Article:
I ran across an amazing resource I forgot I had. It is the Wisconsin Garden Guide by Jerry Minnich. It is a basic book an all things garden in Wisconsin. I highly recommend this book for gardeners, of all levels. This thought leads to my topic. He has a whole chapter on fertilizing plants. I thought I would share what I understand about plant nutrition.
Fertilizers come in basically two forms, chemical or organic. This leads to the great debate about which to use. I have been known to use both successfully, though I lean towards the organic for reasons I shall briefly discuss.
The commercial fertilizer industry began in Germany in 1861. Chemical fertilizers are produced by combining substances which provide the essential nutrients needed for effective plant feeding. Basic fertilizers contain nitrogen, phosphorus, and potassium. Ammonia, a source of nitrogen, is synthesized by using natural gas and air. Phosphorus is made using sulfur, coal, and phosphate rock. Potassium comes from potassium chloride, found in potash. These fertilizers are taken up immediately by the plant, essentially giving the plant a quick boost. Production of chemical fertilizers requires a fair amount of mined resources to produce, ie. natural gas, coal, sulfur, phosphate rock.
Organic methods of fertilizing have been around for thousands of years. Plant nutrition has been supplemented by the addition of compost, animal manure, green manure, or other forms of natural fertilizer (a form of recycling). Organic fertilization is a continuous process of feeding the soil rather than focusing on simply feeding the plant. The addition of organic material builds and supports whole ecosystem of life hidden just below the surface of the soil. This ecosystem becomes fully capable of supporting healthy plant growth.
So, the debate shall forge on, chemical or organic. The debate becomes a philosophical difference between feeding the plant and feeding the soil. I shall leave that decision up to you. Perhaps one approach is a combination of both.
Back to the nutritional needs of plants and a breakdown of the various components of fertilizer. Plants have three major nutritional needs; nitrogen (N), phosphorous (P), and potassium (K). The numbers on fertilizers represent the percentage of each of these three elements. For example, Miracle-Gro may have the numbers 24-8-16. This means that there is 24% nitrogen, 8% phophorous, and 16% potassium. Nitrogen helps plant grow strong and healthy above the ground while keeping the leaves a nice dark green. Yellow leaves along with stunted growth may indicate a nitrogen deficiency. Phosphorous is responsible for for healthy root growth, bright flower color, and overall plant health. Low phosphorous levels may stunt plant growth and the leaves will have a purplish tinge. Potassium helps plants grow strong stems, reduces water needs, and helps the plant resist disease. Potassium deficiencies are indicated by browning leaves, stunted growth, and small fruit.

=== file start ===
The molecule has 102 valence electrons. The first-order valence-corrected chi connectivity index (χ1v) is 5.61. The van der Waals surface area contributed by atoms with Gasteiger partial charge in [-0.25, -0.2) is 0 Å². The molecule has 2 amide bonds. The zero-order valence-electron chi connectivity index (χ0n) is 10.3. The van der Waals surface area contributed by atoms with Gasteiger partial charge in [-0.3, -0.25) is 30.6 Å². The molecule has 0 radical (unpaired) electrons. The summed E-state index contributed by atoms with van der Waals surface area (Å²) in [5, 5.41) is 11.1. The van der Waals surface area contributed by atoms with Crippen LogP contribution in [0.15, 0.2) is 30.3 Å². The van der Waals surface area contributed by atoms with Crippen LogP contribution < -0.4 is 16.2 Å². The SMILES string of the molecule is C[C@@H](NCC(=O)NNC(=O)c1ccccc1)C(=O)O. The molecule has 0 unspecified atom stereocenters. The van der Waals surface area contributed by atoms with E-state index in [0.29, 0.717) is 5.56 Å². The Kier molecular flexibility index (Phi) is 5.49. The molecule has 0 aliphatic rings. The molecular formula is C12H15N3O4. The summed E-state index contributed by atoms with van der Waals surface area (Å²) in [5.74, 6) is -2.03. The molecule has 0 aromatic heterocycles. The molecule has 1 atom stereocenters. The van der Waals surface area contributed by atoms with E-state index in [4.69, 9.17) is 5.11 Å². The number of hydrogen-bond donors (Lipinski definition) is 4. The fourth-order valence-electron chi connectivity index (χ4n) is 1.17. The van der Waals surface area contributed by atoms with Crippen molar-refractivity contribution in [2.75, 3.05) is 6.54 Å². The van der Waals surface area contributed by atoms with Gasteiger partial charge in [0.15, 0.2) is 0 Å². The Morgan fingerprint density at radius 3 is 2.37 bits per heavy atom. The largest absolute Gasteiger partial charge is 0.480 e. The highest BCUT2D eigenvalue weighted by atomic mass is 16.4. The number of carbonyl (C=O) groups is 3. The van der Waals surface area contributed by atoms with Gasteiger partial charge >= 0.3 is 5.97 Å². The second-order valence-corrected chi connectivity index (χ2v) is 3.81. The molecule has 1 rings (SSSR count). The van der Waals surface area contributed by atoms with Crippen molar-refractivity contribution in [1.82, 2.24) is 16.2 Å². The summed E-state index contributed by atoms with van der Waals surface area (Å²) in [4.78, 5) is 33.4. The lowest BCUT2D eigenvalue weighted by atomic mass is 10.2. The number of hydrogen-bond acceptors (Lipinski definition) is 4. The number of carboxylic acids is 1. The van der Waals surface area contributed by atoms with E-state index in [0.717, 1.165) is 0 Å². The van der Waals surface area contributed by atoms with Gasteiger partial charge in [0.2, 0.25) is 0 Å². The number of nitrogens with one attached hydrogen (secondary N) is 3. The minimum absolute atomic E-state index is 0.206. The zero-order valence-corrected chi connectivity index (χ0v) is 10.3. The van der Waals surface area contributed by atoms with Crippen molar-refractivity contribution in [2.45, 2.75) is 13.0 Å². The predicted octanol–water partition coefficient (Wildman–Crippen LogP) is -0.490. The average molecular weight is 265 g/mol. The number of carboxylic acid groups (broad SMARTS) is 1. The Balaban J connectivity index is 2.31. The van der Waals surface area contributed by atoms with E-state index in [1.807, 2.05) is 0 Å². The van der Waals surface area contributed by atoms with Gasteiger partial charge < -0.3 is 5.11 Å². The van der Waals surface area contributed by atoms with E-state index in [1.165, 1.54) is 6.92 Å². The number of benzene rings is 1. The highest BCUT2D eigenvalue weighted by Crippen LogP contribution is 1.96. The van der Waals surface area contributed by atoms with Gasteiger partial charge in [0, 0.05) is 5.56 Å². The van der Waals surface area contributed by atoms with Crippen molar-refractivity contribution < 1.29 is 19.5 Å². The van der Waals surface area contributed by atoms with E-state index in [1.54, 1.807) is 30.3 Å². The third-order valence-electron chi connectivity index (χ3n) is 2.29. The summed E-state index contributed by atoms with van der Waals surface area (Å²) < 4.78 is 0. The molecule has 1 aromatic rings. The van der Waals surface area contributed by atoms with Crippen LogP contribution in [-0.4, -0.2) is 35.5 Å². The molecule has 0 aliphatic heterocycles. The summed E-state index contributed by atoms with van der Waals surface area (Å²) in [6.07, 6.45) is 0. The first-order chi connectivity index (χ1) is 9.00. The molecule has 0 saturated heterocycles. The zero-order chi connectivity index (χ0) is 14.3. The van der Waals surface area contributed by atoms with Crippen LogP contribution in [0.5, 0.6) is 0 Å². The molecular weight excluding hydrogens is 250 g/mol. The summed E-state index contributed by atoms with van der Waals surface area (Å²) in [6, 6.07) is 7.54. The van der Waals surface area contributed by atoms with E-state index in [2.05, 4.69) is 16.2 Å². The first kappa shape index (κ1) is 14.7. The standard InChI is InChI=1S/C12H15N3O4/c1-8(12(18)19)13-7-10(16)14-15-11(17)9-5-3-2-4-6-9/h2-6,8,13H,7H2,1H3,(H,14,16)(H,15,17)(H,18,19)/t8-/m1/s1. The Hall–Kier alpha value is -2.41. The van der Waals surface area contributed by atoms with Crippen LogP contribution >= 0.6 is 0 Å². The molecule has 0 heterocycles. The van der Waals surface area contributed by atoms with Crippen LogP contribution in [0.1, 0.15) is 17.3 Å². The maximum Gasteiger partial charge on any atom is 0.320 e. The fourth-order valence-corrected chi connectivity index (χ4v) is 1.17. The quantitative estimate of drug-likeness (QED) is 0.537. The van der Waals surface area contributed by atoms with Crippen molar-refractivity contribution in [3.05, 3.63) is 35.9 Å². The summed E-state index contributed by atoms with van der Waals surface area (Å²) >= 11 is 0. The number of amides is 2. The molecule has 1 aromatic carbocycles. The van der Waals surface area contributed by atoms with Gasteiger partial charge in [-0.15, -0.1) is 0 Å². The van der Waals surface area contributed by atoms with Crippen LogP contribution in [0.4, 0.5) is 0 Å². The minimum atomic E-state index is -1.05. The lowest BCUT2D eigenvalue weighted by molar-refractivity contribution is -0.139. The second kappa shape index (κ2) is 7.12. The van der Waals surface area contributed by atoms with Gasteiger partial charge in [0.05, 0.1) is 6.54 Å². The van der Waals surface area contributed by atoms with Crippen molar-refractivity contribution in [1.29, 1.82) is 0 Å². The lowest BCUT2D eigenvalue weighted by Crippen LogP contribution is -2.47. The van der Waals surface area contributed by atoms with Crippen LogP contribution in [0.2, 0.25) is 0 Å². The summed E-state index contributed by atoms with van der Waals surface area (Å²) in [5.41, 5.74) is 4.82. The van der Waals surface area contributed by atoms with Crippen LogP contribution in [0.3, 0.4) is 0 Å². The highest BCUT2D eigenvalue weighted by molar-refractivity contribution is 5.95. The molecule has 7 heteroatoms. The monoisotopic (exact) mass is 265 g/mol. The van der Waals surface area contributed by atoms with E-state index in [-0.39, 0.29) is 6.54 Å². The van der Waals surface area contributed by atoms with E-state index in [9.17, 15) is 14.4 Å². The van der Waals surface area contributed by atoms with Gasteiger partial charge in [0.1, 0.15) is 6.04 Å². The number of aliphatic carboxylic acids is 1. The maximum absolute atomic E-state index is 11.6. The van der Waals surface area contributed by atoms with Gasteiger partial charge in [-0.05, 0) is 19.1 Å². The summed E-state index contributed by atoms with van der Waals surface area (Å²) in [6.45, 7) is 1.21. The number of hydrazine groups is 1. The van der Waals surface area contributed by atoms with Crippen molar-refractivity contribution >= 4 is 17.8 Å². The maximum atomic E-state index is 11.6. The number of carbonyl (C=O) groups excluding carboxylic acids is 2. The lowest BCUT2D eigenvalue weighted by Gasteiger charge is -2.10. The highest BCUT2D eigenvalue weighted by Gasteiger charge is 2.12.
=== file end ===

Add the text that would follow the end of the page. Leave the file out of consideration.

Plants have other nutritional needs that are often not available through chemical fertilizers. These are micronutrients and trace elements. Calcium helps neutralize toxic wastes that might develop and helps keep the soil at a proper pH range. Other elements such as iron, magnesium, boron, cobalt, copper, molybdenum, manganese, and zinc play an important role in plant health, though are needed in very small quantities. A good organic feeding program will help your soil supply these elements to your plants. In addition, these same elements are important to human health. They are supplied by the very foods we eat. Hence, another reason to support organic fertilizing methods.
If you would like to read more on plant fertilization, follow this link: http://bit.ly/hPV1XB